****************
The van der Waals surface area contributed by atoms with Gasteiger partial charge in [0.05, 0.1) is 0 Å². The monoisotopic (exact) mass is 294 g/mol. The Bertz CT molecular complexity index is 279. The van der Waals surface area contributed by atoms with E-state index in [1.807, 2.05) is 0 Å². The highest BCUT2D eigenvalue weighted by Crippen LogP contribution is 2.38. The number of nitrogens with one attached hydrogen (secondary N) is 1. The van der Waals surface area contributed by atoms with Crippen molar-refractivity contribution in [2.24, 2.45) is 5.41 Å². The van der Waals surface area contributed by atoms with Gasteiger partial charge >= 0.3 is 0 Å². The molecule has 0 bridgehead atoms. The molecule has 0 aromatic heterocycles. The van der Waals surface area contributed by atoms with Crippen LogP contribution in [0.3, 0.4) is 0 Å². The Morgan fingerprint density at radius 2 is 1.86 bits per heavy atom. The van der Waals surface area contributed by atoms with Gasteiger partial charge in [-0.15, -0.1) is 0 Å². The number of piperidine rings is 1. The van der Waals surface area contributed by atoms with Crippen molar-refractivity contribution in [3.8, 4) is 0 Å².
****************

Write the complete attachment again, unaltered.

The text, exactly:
The van der Waals surface area contributed by atoms with Gasteiger partial charge in [0.05, 0.1) is 0 Å². The monoisotopic (exact) mass is 294 g/mol. The Bertz CT molecular complexity index is 279. The van der Waals surface area contributed by atoms with E-state index in [1.807, 2.05) is 0 Å². The highest BCUT2D eigenvalue weighted by Crippen LogP contribution is 2.38. The number of nitrogens with one attached hydrogen (secondary N) is 1. The van der Waals surface area contributed by atoms with Crippen molar-refractivity contribution in [2.24, 2.45) is 5.41 Å². The van der Waals surface area contributed by atoms with Gasteiger partial charge >= 0.3 is 0 Å². The molecule has 0 bridgehead atoms. The molecule has 0 aromatic heterocycles. The van der Waals surface area contributed by atoms with Crippen LogP contribution in [0.3, 0.4) is 0 Å². The Morgan fingerprint density at radius 2 is 1.86 bits per heavy atom. The van der Waals surface area contributed by atoms with Gasteiger partial charge in [-0.15, -0.1) is 0 Å². The number of piperidine rings is 1. The van der Waals surface area contributed by atoms with Crippen molar-refractivity contribution in [3.8, 4) is 0 Å².